The Best Albums of 2011: #8

My Morning Jacket: Circuital

On Circuital, My Morning Jacket succeeds in bridging the gap between the music of It Still Moves and the ambition Evil Urges. Musically, the album is more focused than its immediate predecessor. Clocking in at just under an hour, Circuital deftly walks the line between progress and familiarity. The opening song “Victory Dance” is a haunting slow-moving tribal movement that starts subtly but ends with a roar. The title track successfully captures the ambiance of the album, but pays homage to classic songs in the MMJ catalog. On “The Day Is Coming,” they channel their inner Seals & Crofts. The track is essentially a mashup of R&B, pop, and alt-rock, with an irresistible chant that starts the song and rings throughout the whole track. On “Wonderful (the way I feel),” the band shows off it’s softer side with a song that brings James’ vocals front and center, unlike some of the other tracks on the album. While surprises on the album are few, if any, the familiarity should serve as comfort food for those fans that felt slighted after Evil Urges.

Select Cuts: Victory Dance, The Day is Coming, Holdin’ on to Black Metal

Album Review: My Morning Jacket [Circuital]

Rating: 8.9

Label: ATO

Release Date: May 31, 2011

Louisville, Kentucky’s very own My Morning Jacket return to familiar ground on their brilliant new release Circuital. Long since admired by critics and music fans alike for their unique blend of southern-styled Americana and British psychedelic rock, MMJ seek once again to be the standard bearers of American rock music; in this endeavor they succeed. Continue reading

The Greatest Albums of the 2000s

#3.  My Morning Jacket, Z (2005): Louisville’s favorite sons My Morning Jacket established a strong following as a band playing southern-style grunge rock that had a certain appeal to the  “jam band” crowd.  With their previous album It Still Moves, the band firmly entrenched themselves as a modern day Crazy Horse,  high pitched vocals and all.  So it was a pleasant surprise when Z was released.  Eschewing a more traditional  lineup and sound by adding keyboards, Z was indeed more 3-dimensional than anything they had ever recorded.  Naturally, Jim James’ soaring near-falsetto vocals still remained.  However, gone – at least for the most part – was the sometimes excessive reverberation of every lyric.  Instead of cliched jam-band tunes with hour long guitar solos, the music is much less formulaic.  The first part of the album is almost entirely psychedelic sounding more like Pink Floyd than Lynyrd Skynyrd.  The sonically enriched “Gideon” proved that MMJ was more than a one-trick pony.  But the album isn’t great simply because of its production.  MMJ brings in other influences.  On “What a Wonderful Man,” the group does their best take on reggae.  Sure Bob Marley may have been turning in his grave, but the effort is earnest.  You’ll be thrown for a loop with the unlikely “Into the Woods,” but the record shines again with the power pop anthem “Anytime.”  Then, just to remind their fans that they still have their jam-band bona fides, they lay it down heavy with “Lay Low,” a jam that would make Dickey Betts blush.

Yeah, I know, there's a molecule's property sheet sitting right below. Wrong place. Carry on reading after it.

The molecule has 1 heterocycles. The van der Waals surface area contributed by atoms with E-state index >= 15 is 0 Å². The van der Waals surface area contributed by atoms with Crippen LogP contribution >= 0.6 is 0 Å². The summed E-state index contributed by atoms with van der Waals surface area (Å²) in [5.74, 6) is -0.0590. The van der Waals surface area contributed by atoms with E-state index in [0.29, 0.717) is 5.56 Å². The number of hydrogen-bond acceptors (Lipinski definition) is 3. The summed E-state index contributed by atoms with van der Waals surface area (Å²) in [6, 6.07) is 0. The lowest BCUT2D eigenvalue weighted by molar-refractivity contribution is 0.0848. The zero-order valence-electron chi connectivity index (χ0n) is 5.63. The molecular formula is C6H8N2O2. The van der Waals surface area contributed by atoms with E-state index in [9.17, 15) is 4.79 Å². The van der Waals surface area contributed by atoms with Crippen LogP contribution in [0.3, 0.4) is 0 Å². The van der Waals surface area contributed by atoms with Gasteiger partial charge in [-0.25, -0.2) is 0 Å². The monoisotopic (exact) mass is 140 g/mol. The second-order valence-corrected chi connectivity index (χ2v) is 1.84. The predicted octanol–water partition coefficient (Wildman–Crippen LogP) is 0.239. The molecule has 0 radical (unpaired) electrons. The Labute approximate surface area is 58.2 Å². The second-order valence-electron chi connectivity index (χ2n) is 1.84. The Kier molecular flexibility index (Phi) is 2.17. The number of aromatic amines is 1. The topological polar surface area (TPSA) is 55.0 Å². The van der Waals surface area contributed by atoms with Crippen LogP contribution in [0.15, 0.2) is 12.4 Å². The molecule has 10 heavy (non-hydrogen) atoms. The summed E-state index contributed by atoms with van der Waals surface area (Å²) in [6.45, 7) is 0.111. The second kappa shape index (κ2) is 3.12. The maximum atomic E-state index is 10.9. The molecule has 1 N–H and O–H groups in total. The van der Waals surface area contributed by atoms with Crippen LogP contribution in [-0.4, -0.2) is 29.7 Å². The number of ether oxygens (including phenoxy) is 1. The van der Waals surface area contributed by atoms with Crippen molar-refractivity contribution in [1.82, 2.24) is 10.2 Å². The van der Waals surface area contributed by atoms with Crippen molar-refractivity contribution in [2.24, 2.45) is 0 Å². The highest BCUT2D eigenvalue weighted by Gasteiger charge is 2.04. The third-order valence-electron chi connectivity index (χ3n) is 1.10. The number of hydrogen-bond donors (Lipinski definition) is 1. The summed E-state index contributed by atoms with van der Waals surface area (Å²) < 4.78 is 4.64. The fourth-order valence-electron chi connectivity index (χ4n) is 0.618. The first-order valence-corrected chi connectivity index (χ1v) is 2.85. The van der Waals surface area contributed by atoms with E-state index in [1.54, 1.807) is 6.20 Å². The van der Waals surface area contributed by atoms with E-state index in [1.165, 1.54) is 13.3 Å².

Faves: Gideon, Anytime, Lay Low, Knot Comes Loose